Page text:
In 2007, the IEEE 802.3 Higher Speed Study Group was contemplating the next speed beyond 10 Gigabit Ethernet. It came to the realization that the bandwidth requirements of networking and computing applications were growing at different paces. The bandwidth requirements of networking applications were doubling approximately every 18 months, while the bandwidth capabilities of computing applications were doubling approximately every 24 months. This roadmap (below) has provided direction to the industry for the past several years.
Bandwidth projections in 2007 from the Higher Speed Study Group.
Last week, this roadmap evolved as the IEEE 802.3 Working Group approved the formation of the 25 Gbit/s Ethernet Study Group. This group will focus on 25GbE over a single lane for server interconnects. This effort is effectively rewriting the server roadmap developed by the task force I chaired that developed the 40 Gigabit Ethernet standard. This shift has pulled me into a number of conversations essentially revisiting the decisions made several years ago by that group.
I spoke on behalf of the 25 GbE call for interest (CFI) and was a supporter because the needs of the industry have changed since 2007, and Ethernet should evolve to meet those needs. The 25GbE specs will reduce the cost per bit from a capex and opex perspective for today's cloud-scale and tomorrow's enterprise data centers. A 25GbE server interconnect can reduce the number of top-of-rack switches by more than a factor of three, lowering power and cooling costs.
I want to clarify some misconceptions around the recent debates regarding 25GbE.
- Misconceptions Nos. 1 and 2: The IEEE voted down 25GbE at the March 2014 meeting in Beijing.
- Fact No. 1: No vote was ever taken, because no motion was ever made. People are referring to the results of a straw poll. Some will attempt to characterize this as semantics, but from a standards process perspective, it is very important.
- Fact No. 2: The IEEE does not vote. Decisions made in this group are a reflection of the greater industry at large, not the IEEE, which isn't making any decisions. Decisions are driven by industry consensus.
- Misconception No. 3: The IEEE started the 25GbE Study Group in response to the formation of the 25GbE Consortium.
- Fact No. 3: The lack of formation of a study group out of the March 2014 session led to further industry consensus building, as well as additional time for evaluation by the industry to assess the market needs and requirements for 25GbE. In addition, the request for a CFI requires a 35-day notice, so the request was made well in advance of the announcement of the new consortium.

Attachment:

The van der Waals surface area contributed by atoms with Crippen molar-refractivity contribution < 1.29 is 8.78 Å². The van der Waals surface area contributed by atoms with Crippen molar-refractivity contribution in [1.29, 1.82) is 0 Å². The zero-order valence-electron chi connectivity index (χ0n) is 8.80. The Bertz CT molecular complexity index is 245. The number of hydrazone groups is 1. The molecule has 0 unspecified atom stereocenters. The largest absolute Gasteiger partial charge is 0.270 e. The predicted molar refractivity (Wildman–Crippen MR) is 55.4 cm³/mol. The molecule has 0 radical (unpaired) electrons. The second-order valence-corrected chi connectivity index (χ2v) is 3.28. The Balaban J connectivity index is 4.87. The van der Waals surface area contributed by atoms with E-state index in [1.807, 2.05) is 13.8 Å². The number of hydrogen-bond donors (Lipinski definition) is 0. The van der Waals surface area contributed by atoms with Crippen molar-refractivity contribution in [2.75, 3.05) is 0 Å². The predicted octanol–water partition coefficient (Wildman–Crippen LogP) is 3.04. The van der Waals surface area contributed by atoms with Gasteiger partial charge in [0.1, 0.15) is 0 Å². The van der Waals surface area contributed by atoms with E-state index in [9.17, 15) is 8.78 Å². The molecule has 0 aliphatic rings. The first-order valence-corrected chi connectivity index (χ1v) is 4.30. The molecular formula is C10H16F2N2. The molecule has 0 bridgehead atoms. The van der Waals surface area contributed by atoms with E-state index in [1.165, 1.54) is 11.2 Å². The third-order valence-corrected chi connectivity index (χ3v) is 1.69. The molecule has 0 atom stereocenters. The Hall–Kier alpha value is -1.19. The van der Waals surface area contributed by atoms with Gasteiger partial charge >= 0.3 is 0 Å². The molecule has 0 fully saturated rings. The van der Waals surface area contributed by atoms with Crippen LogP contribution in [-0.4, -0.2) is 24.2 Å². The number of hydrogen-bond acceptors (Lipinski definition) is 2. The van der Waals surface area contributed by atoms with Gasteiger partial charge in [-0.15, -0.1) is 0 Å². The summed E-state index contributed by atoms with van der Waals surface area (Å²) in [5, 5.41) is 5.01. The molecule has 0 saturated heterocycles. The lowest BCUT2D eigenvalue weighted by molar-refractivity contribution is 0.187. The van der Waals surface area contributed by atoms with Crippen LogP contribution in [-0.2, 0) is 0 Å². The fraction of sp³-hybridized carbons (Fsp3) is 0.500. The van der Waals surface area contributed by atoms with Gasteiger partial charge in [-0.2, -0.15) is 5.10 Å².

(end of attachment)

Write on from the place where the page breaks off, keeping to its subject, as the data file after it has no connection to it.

It takes time to build consensus, and that should not be underestimated. Consider the decision to include the development of 40GbE with the development of 100GbE. This debate really began to ramp up in January 2007 and culminated with an agreement in the Higher Speed Study Group in July of that year. The 25GbE decision followed a similar pattern in which a January CFI was discussed in March and culminated with the formation of the 25GbE Study Group in July.
This new group is poised to move very fast. There has been significant work within the IEEE since 2010 on the development of 25 Gbit/s electrical signaling for chip-to-chip, chip-to-module, backplane, and copper twin-ax applications. Some technical matters need to be resolved, such as forward error correction, but the wealth of past IEEE work will provide a foundation for leverage.
The larger issue of Ethernet's roadmap needs to be considered. The current IEEE P802.3bs 400GbE Task Force I chair is considering the development of 50 Gbit/s electrical signaling for chip-to-chip and chip-to-module interfaces. Some are arguing that this will begin the next cycle, and the next server rate that makes sense will be 50GbE.
However, there is already a defined rate beyond 25GbE known as 40GbE. Some have tried to argue that 40GbE was a mistake, but the simple reality is that 40GbE is taking off in data centers today -- just not as a server interconnect.
Whether 40 or 50GbE will be the next rate for server interconnects and how this ties into the 400GbE speed currently in development are good questions that need to be debated. As I said, never underestimate the need for industry consensus building. To that end, the Ethernet Alliance will be hosting its next Technology Exploration Forum -- TEF 2014: The Rate Debate -- on Thursday, Oct. 16, in Santa Clara, Calif. All these topics will be brought to the table there.
— John D'Ambrosia is chairman of the Ethernet Alliance, the former IEEE P802.3ba 40Gigabit and 100 Gigabit Ethernet Task Force, and the current IEEE P802.3bs 400GbE Task Force.